I don’t know if anyone else heard Tru Life on the radio last week after he slapped up Cam in the club, but I did, and it’s been bugging me ever since. Dude sounds so conflicted—so caught between who he’s been and who he wants to become—and I wonder if that’s not part of his appeal. I bet a lot of people can relate. Tru Life seems to represent that battle between growth and self-destruction that so many men in hip-hop struggle with. The street mentality is so insidious, so hard to shake. That voice in your head that tells you that defending your respect trumps all other interests—even safety, even peace of mind, even getting money, even being around to take care of your family—is so hard to drown out. I’m glad Tru is trying, and I like him all the more for it.

Hip-hop is an inherently aspirational culture. It gives poor kids the world over hope. But if artists can’t grow out the state of mind that sees violence as the only solution, what are they really giving youth? If rappers are still brawling and beefing and on edge all the time, well into their thirties, they’re basically just telling kids that it doesn’t matter how much success they get, they’ll never escape the bullshit they grew up around. Which is a downright heartbreaking thought.

On that same note, I spent the last week listening to the new Bone Thugs album and I have to say that I’m seriously feeling it. After months of get-drunk-and-get-freaky club records, Strength & Loyalty is exactly the album I’ve been waiting on—something smooth, mellow and moving. In other words: headphone music. The track that samples Fleetwood Mac is so ill (Rumors is one of my all time favorite albums). But I really can’t stop bumping “I Tried.” Something about that song is so haunting. That struggle to transform your life is one that so many in hip-hop live with every day.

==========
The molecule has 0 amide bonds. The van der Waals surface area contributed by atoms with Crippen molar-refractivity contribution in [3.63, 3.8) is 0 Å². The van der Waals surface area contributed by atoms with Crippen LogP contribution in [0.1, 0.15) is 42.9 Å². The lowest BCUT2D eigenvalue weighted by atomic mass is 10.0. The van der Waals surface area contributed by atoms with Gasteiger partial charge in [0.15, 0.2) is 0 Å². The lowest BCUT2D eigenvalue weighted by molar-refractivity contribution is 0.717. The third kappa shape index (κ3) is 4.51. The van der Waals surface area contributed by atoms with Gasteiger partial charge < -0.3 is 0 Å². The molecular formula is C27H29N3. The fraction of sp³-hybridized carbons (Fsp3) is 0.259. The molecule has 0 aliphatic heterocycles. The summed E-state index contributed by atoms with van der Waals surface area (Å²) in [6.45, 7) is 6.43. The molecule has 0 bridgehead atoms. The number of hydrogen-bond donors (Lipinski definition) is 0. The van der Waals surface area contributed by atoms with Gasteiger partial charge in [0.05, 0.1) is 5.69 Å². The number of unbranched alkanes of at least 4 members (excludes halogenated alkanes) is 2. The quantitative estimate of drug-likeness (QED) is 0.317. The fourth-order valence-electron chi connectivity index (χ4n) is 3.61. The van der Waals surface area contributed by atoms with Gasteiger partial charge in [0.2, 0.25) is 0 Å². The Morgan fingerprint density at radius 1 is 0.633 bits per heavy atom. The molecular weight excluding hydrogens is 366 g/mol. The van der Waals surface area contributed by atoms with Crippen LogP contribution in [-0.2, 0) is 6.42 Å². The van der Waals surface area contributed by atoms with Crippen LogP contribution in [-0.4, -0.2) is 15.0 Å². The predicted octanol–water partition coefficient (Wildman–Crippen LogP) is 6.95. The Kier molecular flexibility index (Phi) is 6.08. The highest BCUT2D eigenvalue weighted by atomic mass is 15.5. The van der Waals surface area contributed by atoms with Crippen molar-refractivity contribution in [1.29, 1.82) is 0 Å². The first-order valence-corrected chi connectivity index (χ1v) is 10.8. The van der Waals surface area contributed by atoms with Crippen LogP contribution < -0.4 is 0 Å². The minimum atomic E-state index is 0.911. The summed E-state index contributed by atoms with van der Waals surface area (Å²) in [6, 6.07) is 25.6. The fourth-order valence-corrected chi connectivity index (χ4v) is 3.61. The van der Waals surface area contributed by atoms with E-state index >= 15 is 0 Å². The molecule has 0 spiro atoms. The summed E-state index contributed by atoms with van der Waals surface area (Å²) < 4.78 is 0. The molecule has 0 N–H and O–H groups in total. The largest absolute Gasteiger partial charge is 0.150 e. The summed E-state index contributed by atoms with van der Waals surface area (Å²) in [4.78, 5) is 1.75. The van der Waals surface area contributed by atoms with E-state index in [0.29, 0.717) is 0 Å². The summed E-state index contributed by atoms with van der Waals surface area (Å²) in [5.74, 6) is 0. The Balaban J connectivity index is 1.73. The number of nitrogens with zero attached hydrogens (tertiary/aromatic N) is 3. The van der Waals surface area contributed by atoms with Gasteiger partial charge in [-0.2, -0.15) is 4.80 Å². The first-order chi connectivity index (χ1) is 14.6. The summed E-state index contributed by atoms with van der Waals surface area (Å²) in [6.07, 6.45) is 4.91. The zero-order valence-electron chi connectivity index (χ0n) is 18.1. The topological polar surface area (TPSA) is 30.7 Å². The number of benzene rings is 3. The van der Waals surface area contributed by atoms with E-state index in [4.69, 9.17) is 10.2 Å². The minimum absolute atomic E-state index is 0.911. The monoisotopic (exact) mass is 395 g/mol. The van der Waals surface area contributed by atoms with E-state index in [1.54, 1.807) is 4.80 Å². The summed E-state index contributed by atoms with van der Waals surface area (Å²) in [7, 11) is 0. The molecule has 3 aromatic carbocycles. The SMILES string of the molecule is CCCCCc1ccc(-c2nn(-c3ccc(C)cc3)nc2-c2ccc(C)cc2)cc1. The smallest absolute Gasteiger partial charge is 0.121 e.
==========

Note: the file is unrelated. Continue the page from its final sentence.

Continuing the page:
Sometimes it’s a mental thing—letting go of old ideas that don’t work anymore. And sometimes it’s a financial struggle. Often it’s both. I’ve watched so many dudes I care about go through it. I don’t think that people who grew up comfortable have any idea how hard it is to change your life when you don’t have financial resources. You make a wrong turn somewhere and find yourself living a way that fills you with anxiety. You know you need to change, and so you try. But there’s no support net to catch you, nobody in your family that can pitch in for rent or groceries as you find your way, nobody to buy you those dress clothes you need for that job interview. You have to reinvent your life out of nothing, and it’s a gargantuan effort. There’s always that transition period between what you’ve been and what you want to be—a time of weeks or months or years when your back is up against the wall and you feel hopeless and helpless.

I’m guessing most rappers know a little something about that scenario. I’d like to hear more songs about that—and how if you hang on long enough and keep doing the footwork, eventually things change—and less about chains, chicks, and clubs. Cause none of that is worth much if you’re still looking over your shoulder all the time.